Please also note that Denmark does not have diplomatic missions in all countries of the world and that representation agreements have been signed with other countries. In such cases, you must seek relevant information from the representing mission, cf. above link

The deadline for when you have to appear in person to have your biometric features recorded is currently extended. Normally you must have your biometric features recorded no later than 14 days after submitting your application. This deadline is extended to 8 weeks after submitting the application.

 

It is now again from and including 6 April 2021 possible to take Danish language tests and the extension test at Vestegnens Sprog- og Kompetencecenter (VSK) in Glostrup or Vejle

Due to the COVID-19 situation the Danish language tests and the extension test were cancelled in a period og shut down from 21 December 2020 until and including 5 April 2021. 

The Immigration Service will therefore, in each case affected by the period of shut down, take into account that it has not been possible to take the test. The deadline can be disregarded in the period where it has not been possible to take the test in the specific cases. Each specific citizen can still expect to have 3 months between taking the A1 test and taking the A2 test. 

Each specific citizen will also – if he/she has not been able to take the A1 or A2 test within the original deadline due to the COVID-19 shut down – have 3 months to take the test again, if the citizen takes the test in the first available time slot when it is now again possible to take Danish language tests and the extension test at Vestegnens Sprog- og Kompetencecenter (VSK) in Glostrup or Vejle, but fails the test. 

For more information about sign up for Danish language tests and the extension test and the special circumstances related to taking the test we refer to VSK’s webpage 

 

In order to be granted family reunification it is normally a requirement that the spouse or partner in Denmark is self-supporting.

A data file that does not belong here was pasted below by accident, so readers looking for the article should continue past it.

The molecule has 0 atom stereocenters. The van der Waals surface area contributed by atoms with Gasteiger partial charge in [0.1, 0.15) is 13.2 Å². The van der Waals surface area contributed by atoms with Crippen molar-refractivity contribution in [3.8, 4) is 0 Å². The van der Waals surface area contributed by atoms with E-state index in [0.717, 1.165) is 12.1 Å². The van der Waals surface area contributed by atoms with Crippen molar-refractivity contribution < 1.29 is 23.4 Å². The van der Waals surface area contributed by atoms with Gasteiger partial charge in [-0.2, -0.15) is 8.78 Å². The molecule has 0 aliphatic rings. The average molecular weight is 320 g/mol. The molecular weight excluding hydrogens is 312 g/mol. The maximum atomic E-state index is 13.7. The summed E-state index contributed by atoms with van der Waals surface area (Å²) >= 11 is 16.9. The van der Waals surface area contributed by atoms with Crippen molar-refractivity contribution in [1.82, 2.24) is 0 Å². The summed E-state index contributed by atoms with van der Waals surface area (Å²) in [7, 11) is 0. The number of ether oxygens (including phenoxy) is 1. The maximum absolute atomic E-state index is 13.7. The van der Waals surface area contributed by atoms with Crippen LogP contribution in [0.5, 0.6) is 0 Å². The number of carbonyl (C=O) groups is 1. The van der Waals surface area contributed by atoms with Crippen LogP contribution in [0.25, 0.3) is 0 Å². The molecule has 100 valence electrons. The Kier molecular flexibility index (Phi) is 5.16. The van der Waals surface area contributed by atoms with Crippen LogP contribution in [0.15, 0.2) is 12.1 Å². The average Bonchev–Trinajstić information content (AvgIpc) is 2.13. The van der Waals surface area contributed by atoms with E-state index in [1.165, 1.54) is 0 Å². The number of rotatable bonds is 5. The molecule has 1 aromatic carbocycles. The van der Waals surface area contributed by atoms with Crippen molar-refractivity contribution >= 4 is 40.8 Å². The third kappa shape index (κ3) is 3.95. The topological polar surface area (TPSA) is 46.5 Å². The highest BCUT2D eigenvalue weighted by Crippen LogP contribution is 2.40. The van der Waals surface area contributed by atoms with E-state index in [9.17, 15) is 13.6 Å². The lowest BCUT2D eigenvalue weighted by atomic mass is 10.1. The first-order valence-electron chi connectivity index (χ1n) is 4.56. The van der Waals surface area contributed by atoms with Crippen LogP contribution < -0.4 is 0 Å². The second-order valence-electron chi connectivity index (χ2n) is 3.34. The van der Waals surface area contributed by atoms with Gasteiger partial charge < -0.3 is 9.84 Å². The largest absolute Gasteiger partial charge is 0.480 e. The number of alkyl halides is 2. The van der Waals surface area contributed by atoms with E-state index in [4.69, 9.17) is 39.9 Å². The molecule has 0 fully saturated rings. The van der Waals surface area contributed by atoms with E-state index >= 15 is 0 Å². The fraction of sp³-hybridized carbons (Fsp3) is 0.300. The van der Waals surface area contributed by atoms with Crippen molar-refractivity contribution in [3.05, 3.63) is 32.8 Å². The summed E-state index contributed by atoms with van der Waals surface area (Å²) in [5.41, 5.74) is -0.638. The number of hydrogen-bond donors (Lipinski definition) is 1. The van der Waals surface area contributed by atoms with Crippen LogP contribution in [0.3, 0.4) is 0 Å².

If the spouse in Denmark is a foreign national but not a refugee it is normally also a requirement that the spouse meets certain requirements about work and current attachment to the labour market.

As a consequence of the COVID-19 situation a number of bailout packages have been agreed upon and a three part agreement has been made. The agreement secures among other things that the requirements you may have to fulfill in order to get or keep a residence permit can still be met.

If you for example are sent home with wage compensation, you are not dismissed, you are considered as still having a job.

If you have been dismissed and are receiving unemployment benefits (dagpenge) you will still be able to fulfill the self-support requirement. The self-support requirement is aimed at benefits granted under the terms of the Active Social Policy Act or the Integration Act. Unemployment benefits in accordance to an unemployment insurance are granted under the terms of the Unemployment Insurance Act and therefore counts as self-support.

The work requirement that must met in certain family reunification cases when the spouse in Denmark is a foreign national but not a refugee gives a certain flexibility already. The period in which the work requirement is counted you can have been unemployed for up to 6 months and still meet the requirement.

If you no longer have a job when the Immigration Service makes a decision in your case about family reunification of spouses, but you are instead receiving unemployment benefits for example, you do not meet the requirement about current attachment to the labour market that must be met in certain cases. However this is not different from when a person becomes unemployed under normal circumstances at the same time as an application for residence permit is being processed. Not even if the unemployment is undeservedly.